The Garage Accessories

Koenigsegg Merchandise Is Watching You

We looked at Koenigsegg's official store. It peered back into our soul.

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My grandmother, one of the world’s most adept restaurant-goers, always advises to “order what they’re good at.” That is, don’t get tacos at a greasy spoon; don’t pick the chicken at a steakhouse; don’t order pasta at a bistro. Were Swedish supercar-maker Koenigsegg to run a restaurant, that advice would mean always partaking of the company’s lightning-quick and thunder-loud cars and never, ever buying one of the horrifying pieces of art available for sale on its website. I have seen the underworld, and it is available in purple, red and yellow.

Tucked away at, among the usuals hats, cufflinks and embroidered bathrobes, is a corner labeled “Art.” Inside are memories of a Koenigsegg-themed acid trip, or the neon-hued products of a major Photoshop malfunction. Inexplicably, behind colorful versions of the Agera are large, probing female eyes that—in typical Scooby-Doo fashion—follow you as you move! Who’s watching whom, the paintings cackle.

Despite all urges to the contrary, we stared into the dead eyes of these paintings and sought to find their meaning.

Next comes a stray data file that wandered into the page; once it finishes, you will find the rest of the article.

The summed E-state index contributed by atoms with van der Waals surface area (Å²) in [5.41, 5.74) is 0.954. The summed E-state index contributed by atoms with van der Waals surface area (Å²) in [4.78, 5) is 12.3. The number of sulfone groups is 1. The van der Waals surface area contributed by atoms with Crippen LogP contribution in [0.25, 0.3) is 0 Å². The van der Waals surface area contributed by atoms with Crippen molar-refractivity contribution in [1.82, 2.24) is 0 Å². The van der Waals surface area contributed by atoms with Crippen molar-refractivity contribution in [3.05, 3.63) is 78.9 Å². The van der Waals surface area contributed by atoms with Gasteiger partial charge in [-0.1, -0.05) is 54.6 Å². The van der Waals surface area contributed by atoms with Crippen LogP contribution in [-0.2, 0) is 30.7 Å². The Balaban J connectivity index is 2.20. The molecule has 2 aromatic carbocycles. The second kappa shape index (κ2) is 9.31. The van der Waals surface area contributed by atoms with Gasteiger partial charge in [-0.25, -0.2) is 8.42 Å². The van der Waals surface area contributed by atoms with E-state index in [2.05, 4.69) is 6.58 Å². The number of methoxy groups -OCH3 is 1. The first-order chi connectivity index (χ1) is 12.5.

Purple Speed


At a robust $1,148, Purple Speed is an investment. The provided text notes that the artist is attempting to “subvert three-dimensional space.” The work destabilizes the fabric of our world with the inclusion of purple, hollow eye-sockets scribbled over in yellow, and a cartoon nose under the Koenigsegg’s headlight. Maybe it’s me, but time-space seemed fine the way it was.

Red Speed


An adjacent artist’s note remarks on the duality of speed, its simultaneous femininity and masculinity. I’m unsure if the art portrays such harmony; it’s a bit of a bloodbath. Red Speed looks like a stylized crime-scene photo taken after a woman in a Sixties updo ran over her hemophiliac husband in a Koenigsegg.

Yellow Speed


How “Girl From Ipanema,” you think. Tropical, jet set, breezy. The colors are pleasing, and even the Pop Art Koenigsegg, with its lime green textured bumper, is barely ugly. But look for longer than a few seconds, and the listless hideousness of that disembodied head emerges, looking like the seaweed-wrapped ghost of an heiress thrown off her yacht by an envious stepmother. You’d almost pity cherie, were she not such a vindictive spirit.